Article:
Dean's staff aides will tell you that labor loyalty to Gephardt is purely a front-office phenomenon--that rank-and-file workers, actual voters, feel no special affection for the congressman. But that can't be right. Earlier this afternoon, when it was Gephardt's turn to speak in Waterloo, right after Dean and right before Kucinich, he was treated like the pope. He got a standing ovation merely for walking through the door, before he'd said a word. The rank-and-filest of convention delegates, dozens of them, left their seats carrying disposable cameras, walked quietly to the front of the hall, like it was the most important thing they'd ever done, and took memorial snapshots of the man. And then he began to talk, and the rank and file were rapt.
"I'm the guy that fought my own president, President Clinton, on trade," Gephardt reminded them. "I respect all the other candidates in this race," but "let me tell you something: Most of them were for those treaties when they were in front of the Congress." So "before you come down on this race, check the record. I'm there. I've always been there." Even as a child he was there, Gephardt went on: "My dad was a Teamster and a milk truck driver in St. Louis," which was the "best job he ever had," a lesson Lou Gephardt regularly impressed on young Dick during dinner table devotionals about the priceless value of organized labor. Little of this story was true, as it happens. In real life it seems that Gephardt's father was a rock-ribbed Republican who hated driving the truck, hated Harry Truman, and hated unions, all unions, his own included; he'd joined the Teamsters simply because it was the only way he could get his dairy-delivery job after being laid off as an insurance company bookkeeper during the Depression. But the IFL conventioneers didn't know this history, and it might not have made any difference if they had. In Waterloo, Gephardt was boffo, a star. "I will be there" in the future, he swore at the close, to a second, thunderous standing ovation. "I will be there for you and your families and for the hardworking people of this country."
The question remains, then: What's the problem with Gephardt's campaign?
Seventy-odd people are with me in the Ellsworth Community College cafeteria at 7:30 on a Wednesday evening, here to "meet the candidate" and chuckling rather too indulgently over the antics of an entirely unexpected (self-professed) celebrity while they wait. This would be one Daniel R. Vovak of Greenwich, Connecticut, who's wearing a Halloween-costume colonial-patriot wig, and telling anyone who'll listen that "I'm running for president, too," though at age 31 he is constitutionally ineligible for the office--and even were he 65, he'd still be an obnoxious pain in the ass. Vovak clearly has a bad case of ariannahuffingtonitis: an unquenchable craving for undeserved fame. So he makes a beeline for the man standing next to me, ABC's George Stephanopoulos, who's already had the pleasure of making President Vovak's acquaintance. Whereupon, back on planet Earth, Dick Gephardt finally comes through the door, only to be set upon by Wig Man. "I'm running for president, too," Vovak tells the startled Gephardt. "I'm running for president, too," he repeats, when he realizes that the ABC camera crew hadn't had the sound on at first.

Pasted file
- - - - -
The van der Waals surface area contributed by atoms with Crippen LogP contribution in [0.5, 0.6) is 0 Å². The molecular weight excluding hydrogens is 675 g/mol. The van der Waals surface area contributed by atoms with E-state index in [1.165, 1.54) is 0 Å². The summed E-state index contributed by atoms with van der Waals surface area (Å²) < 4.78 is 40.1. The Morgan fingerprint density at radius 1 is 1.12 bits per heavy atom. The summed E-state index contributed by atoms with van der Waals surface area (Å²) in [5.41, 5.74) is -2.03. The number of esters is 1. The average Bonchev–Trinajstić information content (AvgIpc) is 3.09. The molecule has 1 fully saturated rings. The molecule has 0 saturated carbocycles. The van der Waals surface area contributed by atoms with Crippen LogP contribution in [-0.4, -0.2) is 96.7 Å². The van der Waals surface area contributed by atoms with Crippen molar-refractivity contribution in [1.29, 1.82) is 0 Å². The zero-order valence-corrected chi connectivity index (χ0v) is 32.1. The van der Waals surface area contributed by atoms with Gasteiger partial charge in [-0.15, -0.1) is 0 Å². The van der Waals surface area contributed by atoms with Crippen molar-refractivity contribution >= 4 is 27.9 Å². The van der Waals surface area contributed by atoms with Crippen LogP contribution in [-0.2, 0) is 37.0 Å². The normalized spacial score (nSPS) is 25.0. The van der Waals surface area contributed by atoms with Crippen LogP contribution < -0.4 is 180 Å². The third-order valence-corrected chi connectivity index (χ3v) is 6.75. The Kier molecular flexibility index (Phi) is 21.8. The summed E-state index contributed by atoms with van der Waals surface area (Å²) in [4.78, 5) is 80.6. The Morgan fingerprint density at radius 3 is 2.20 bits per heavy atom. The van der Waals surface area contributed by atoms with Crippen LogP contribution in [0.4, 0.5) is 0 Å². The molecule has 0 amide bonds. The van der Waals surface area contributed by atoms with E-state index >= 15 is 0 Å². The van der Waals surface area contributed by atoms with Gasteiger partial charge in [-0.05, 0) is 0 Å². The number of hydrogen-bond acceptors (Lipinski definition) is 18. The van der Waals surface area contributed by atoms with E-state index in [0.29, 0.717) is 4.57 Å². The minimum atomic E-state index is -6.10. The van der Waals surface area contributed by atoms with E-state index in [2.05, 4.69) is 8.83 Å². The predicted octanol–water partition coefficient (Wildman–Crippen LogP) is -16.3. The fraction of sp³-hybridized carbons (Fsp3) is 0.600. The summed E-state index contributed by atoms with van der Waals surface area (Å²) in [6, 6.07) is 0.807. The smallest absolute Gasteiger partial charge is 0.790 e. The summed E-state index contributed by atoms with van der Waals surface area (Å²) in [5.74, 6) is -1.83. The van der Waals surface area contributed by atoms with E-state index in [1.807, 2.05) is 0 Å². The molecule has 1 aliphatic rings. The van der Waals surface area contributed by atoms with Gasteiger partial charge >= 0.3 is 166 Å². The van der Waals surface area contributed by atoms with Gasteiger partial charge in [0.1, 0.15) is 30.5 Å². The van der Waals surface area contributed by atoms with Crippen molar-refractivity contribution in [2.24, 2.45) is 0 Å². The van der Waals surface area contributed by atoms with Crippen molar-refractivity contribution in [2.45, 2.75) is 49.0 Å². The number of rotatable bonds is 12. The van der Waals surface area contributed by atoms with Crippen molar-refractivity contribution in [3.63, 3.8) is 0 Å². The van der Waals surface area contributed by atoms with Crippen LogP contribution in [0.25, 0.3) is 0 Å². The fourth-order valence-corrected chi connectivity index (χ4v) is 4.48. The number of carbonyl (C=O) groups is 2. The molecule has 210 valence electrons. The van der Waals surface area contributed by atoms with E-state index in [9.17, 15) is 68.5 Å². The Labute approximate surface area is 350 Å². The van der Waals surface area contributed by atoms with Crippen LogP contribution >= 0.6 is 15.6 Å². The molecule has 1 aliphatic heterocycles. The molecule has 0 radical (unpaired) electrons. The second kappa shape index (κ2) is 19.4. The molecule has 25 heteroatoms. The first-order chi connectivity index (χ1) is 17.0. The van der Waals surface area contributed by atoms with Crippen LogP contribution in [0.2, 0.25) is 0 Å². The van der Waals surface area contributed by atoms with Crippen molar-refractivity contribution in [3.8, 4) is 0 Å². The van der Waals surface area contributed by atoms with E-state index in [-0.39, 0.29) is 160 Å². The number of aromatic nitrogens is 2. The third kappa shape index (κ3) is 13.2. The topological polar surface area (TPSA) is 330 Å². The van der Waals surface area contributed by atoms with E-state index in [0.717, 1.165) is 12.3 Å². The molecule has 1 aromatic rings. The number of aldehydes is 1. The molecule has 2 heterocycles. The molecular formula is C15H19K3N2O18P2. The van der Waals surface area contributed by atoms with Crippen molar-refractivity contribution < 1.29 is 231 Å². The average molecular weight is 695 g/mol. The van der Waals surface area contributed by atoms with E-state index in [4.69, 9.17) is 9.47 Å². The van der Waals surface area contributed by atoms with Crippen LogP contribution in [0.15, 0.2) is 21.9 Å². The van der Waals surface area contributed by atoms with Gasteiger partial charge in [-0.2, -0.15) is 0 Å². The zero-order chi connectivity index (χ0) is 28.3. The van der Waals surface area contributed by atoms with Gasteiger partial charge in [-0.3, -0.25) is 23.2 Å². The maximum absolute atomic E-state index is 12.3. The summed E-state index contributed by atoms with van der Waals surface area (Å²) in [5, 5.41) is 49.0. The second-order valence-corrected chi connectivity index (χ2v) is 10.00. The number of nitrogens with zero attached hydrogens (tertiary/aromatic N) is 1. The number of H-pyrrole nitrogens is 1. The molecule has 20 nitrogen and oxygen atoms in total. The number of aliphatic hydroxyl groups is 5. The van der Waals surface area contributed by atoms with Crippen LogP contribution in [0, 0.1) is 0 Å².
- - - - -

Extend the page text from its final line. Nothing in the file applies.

Fools happen on the campaign trail, and not every candidate suffers them gladly; Howard Dean, one imagines, would have barked Vovak's ears off. But Gephardt is not Dean. Gephardt is unusually, almost painfully nice. So he spends endless minutes chatting up this latest jerk to grab his hand. And he then spends endless further minutes chatting up all the other, comparatively ordinary people in the room. These people, too, are rapt, just as the IFL convention attendees were earlier in the day. Gephardt tells his "daddy was a Teamster" story again--and it works, again. Gephardt tells the story of how his then-2-year-old son Matt was diagnosed with a rare cancer and given just four weeks to live: Matt is alive today, more than 30 years later, only by "a gift of God"--and also through the grace of a generous health insurance policy that ought to be every American's birthright, and will be once Dick Gephardt is elected president.